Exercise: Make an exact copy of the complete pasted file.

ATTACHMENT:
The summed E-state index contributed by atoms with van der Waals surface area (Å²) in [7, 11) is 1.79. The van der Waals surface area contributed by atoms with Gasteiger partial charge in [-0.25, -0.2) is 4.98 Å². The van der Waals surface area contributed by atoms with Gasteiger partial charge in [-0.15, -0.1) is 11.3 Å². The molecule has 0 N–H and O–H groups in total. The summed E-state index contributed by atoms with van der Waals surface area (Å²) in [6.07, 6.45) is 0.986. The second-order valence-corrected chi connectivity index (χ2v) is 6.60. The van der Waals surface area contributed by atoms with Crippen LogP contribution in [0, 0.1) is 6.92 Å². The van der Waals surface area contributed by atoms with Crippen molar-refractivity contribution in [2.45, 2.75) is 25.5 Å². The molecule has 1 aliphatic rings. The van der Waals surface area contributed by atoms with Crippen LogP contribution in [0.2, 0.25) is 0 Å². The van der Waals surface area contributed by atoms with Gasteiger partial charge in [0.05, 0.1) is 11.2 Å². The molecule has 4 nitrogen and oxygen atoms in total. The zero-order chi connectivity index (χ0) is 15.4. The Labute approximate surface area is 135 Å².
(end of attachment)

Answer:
The summed E-state index contributed by atoms with van der Waals surface area (Å²) in [7, 11) is 1.79. The van der Waals surface area contributed by atoms with Gasteiger partial charge in [-0.25, -0.2) is 4.98 Å². The van der Waals surface area contributed by atoms with Gasteiger partial charge in [-0.15, -0.1) is 11.3 Å². The molecule has 0 N–H and O–H groups in total. The summed E-state index contributed by atoms with van der Waals surface area (Å²) in [6.07, 6.45) is 0.986. The second-order valence-corrected chi connectivity index (χ2v) is 6.60. The van der Waals surface area contributed by atoms with Crippen LogP contribution in [0, 0.1) is 6.92 Å². The van der Waals surface area contributed by atoms with Crippen molar-refractivity contribution in [2.45, 2.75) is 25.5 Å². The molecule has 1 aliphatic rings. The van der Waals surface area contributed by atoms with Crippen LogP contribution in [0.2, 0.25) is 0 Å². The van der Waals surface area contributed by atoms with Gasteiger partial charge in [0.05, 0.1) is 11.2 Å². The molecule has 4 nitrogen and oxygen atoms in total. The zero-order chi connectivity index (χ0) is 15.4. The Labute approximate surface area is 135 Å².